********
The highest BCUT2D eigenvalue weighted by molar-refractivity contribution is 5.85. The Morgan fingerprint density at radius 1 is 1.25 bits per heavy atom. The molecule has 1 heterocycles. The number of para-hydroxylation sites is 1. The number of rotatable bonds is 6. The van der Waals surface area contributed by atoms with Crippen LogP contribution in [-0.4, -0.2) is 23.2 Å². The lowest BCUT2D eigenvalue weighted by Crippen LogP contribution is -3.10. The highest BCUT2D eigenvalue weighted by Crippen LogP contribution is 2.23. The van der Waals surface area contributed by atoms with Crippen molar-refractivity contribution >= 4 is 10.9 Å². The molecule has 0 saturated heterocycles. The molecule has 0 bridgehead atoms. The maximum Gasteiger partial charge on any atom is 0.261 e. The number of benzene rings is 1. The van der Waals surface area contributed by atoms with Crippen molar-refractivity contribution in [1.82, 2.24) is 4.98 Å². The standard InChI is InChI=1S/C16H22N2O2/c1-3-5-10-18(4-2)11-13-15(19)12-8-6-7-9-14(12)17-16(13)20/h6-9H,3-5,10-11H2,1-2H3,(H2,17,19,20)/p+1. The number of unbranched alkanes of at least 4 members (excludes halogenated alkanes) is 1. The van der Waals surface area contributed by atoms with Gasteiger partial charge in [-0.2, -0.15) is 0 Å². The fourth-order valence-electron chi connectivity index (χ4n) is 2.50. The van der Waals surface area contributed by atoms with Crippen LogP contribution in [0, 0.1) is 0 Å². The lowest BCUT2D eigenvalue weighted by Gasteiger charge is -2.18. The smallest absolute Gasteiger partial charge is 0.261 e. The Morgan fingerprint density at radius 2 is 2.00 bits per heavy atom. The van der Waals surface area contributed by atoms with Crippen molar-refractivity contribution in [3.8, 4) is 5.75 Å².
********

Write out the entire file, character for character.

The highest BCUT2D eigenvalue weighted by molar-refractivity contribution is 5.85. The Morgan fingerprint density at radius 1 is 1.25 bits per heavy atom. The molecule has 1 heterocycles. The number of para-hydroxylation sites is 1. The number of rotatable bonds is 6. The van der Waals surface area contributed by atoms with Crippen LogP contribution in [-0.4, -0.2) is 23.2 Å². The lowest BCUT2D eigenvalue weighted by Crippen LogP contribution is -3.10. The highest BCUT2D eigenvalue weighted by Crippen LogP contribution is 2.23. The van der Waals surface area contributed by atoms with Crippen molar-refractivity contribution >= 4 is 10.9 Å². The molecule has 0 saturated heterocycles. The molecule has 0 bridgehead atoms. The maximum Gasteiger partial charge on any atom is 0.261 e. The number of benzene rings is 1. The van der Waals surface area contributed by atoms with Crippen molar-refractivity contribution in [1.82, 2.24) is 4.98 Å². The standard InChI is InChI=1S/C16H22N2O2/c1-3-5-10-18(4-2)11-13-15(19)12-8-6-7-9-14(12)17-16(13)20/h6-9H,3-5,10-11H2,1-2H3,(H2,17,19,20)/p+1. The number of unbranched alkanes of at least 4 members (excludes halogenated alkanes) is 1. The van der Waals surface area contributed by atoms with Gasteiger partial charge in [-0.2, -0.15) is 0 Å². The fourth-order valence-electron chi connectivity index (χ4n) is 2.50. The van der Waals surface area contributed by atoms with Crippen LogP contribution in [0, 0.1) is 0 Å². The lowest BCUT2D eigenvalue weighted by Gasteiger charge is -2.18. The smallest absolute Gasteiger partial charge is 0.261 e. The Morgan fingerprint density at radius 2 is 2.00 bits per heavy atom. The van der Waals surface area contributed by atoms with Crippen molar-refractivity contribution in [3.8, 4) is 5.75 Å².